Borje Salming, the Toronto Maple Leafs’ Hall of Fame defenseman who became the N.H.L.’s Swedish first star and pioneer of many European players who have revolutionized the league’s face, he passed away in Nacka (Sweden) on Thursday. He was 71.

The Leafs said the cause was amyotrophic lateral sclerosis, known as Lou Gehrig’s disease.

Gary Bettman is the N.H.L. Gary Bettman, N.H.L. Commissioner in a statement Salming “blazed the trail that many of the greatest players in N.H.L. history followed while shattering all of the stereotypes about European players that had been prevalent in a league populated almost entirely by North Americans before his arrival in 1973.”

Salming played for the Leafs 16 seasons, and with the Detroit Red Wings his last season. He was then named to the N.H.L.’s He was the first all-star in 1976-77, and the second in 1977-77. He was a two-time runner-up for the Norris Trophy, awarded to the league’s leading defenseman, finishing behind the Montreal Canadiens’ Larry Robinson each time. He was inducted into Hockey Hall of Fame as the first Swedish player.

“When they called me I was actually crying,” Salming recalled in a 2017 video For “100 Greatest N.H.L. Players presented by Molson Canadian.” “We showed Canadians we could play hockey.”

Salming played in 1,099 regular season games for Toronto and set a franchise record (620) for the most assists. He also registered the most goals (148), points (7688) and playoff points (49) by any Leafs defenseman. His teams did not make it to the Stanley Cup finals.

Salming was also a great shot blocker and was named one the 100 greatest N.H.L. players. In 2017, the league celebrated its centennial.

Anders Borje Salming was born in Kiruna (northern Sweden) on April 17, 1951. He was the son of Karin Salming and Erland Salming. When he was 5, his father died in a mine accident.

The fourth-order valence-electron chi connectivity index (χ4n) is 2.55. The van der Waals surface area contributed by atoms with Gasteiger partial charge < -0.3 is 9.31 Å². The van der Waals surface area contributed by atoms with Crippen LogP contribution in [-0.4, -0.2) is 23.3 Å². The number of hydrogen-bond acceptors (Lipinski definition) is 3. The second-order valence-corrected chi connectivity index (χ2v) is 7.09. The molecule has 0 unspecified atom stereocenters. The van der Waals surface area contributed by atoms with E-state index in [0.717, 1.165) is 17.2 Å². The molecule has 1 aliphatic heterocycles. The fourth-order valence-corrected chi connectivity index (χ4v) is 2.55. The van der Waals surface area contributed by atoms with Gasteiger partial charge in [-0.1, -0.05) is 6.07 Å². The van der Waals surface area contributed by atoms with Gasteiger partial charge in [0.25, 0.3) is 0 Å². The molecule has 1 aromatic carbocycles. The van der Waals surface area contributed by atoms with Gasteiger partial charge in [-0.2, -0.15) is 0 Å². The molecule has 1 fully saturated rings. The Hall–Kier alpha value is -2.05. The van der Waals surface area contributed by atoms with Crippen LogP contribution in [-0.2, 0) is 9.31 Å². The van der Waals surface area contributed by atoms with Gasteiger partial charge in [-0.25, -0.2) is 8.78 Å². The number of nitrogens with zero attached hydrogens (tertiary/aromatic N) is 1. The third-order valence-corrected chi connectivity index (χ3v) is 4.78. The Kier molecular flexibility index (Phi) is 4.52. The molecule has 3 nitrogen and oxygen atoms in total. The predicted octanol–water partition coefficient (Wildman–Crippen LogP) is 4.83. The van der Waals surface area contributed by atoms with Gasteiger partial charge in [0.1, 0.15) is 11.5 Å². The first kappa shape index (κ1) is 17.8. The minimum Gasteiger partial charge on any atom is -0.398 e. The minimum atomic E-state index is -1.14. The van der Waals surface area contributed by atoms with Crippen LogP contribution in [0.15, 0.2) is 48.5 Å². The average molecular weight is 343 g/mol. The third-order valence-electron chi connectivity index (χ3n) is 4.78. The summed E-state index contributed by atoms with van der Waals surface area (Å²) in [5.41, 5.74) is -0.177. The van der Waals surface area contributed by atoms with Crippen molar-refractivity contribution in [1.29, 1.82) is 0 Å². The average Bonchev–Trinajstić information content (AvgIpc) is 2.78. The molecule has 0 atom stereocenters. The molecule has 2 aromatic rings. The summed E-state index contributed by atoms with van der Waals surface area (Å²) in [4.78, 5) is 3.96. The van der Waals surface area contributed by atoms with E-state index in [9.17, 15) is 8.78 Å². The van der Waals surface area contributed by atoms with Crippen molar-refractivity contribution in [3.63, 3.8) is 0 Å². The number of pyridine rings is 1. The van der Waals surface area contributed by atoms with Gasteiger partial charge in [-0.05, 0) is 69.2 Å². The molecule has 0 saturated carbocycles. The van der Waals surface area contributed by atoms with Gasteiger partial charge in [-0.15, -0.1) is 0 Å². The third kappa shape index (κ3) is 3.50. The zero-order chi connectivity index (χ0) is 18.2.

The Maple Leafs signed Salming in May 1973 after a scout spotted him and believed he could thrive in the North American style of hockey, which featured a hard-hitting game in contrast to the Europeans’ emphasis on finesse.

“Opponents abused him, his body was covered with welts, but he’d just say, ‘I’m fine, I’m OK,’” Lanny McDonald, the Hockey Hall of Fame’s chairman and an inductee as a player for his years with the Leafs, told upon Salming’s death.

“You got a lot of cheap shots, but that was only part of the game,” Salming’s comments in the Molson Video

Salming was not the soft European hockey player of his time. In November 1986, his unprotected face absorbed a skate blade from Detroit’s Gerard Gallant, now the Rangers’ coach, when Gallant was knocked over a prone Toronto defenseman during a goal-mouth scramble at the Leafs’ net. The wound was closed with 250 stitches. Salming was back in action two weeks later wearing a visor.

Salming was a Swedish ice hockey player who represented Sweden at four International Ice Hockey Federation world championships as well as three Canada Cups. He also participated in the 1992 Winter Olympics. He was inducted into the federation’s Hall of Fame in 1998 and named to its centennial All-Star 2008 team It honored the six greatest players in international ice hockey history.

Salming flew to Toronto with his family from Sweden in November for additional medical treatment. He also attended Hall of Fame inductions there. The Salmings visited the Leafs’ Scotiabank Arena when Toronto faced the Vancouver Canucks on Nov. 12. The Leafs displayed a video in tribute to Salming. Although ALS had left him severely disabled, he was able to drop the puck for a ceremonial game. To honor him, the Leafs had an all-Swedish lineup.

Salming’s No. The No. 21 jersey of Salming hangs from rafters at Scotiabank Arena.

Salming’s s survivors include his wife, Pia; their children Theresa, Anders, Rasmus, Bianca, Lisa and Sara; and a brother, Stig.

They wore patches in honor of Salming when the Leafs faced off against the Minnesota Wild in a road contest on Friday. They were featured “BORJE” In yellow letters, across a blue maple leaf with yellow crown. This is a representation of the colors in the Swedish flag. That crown was a reminder of Salming’s nickname: The King.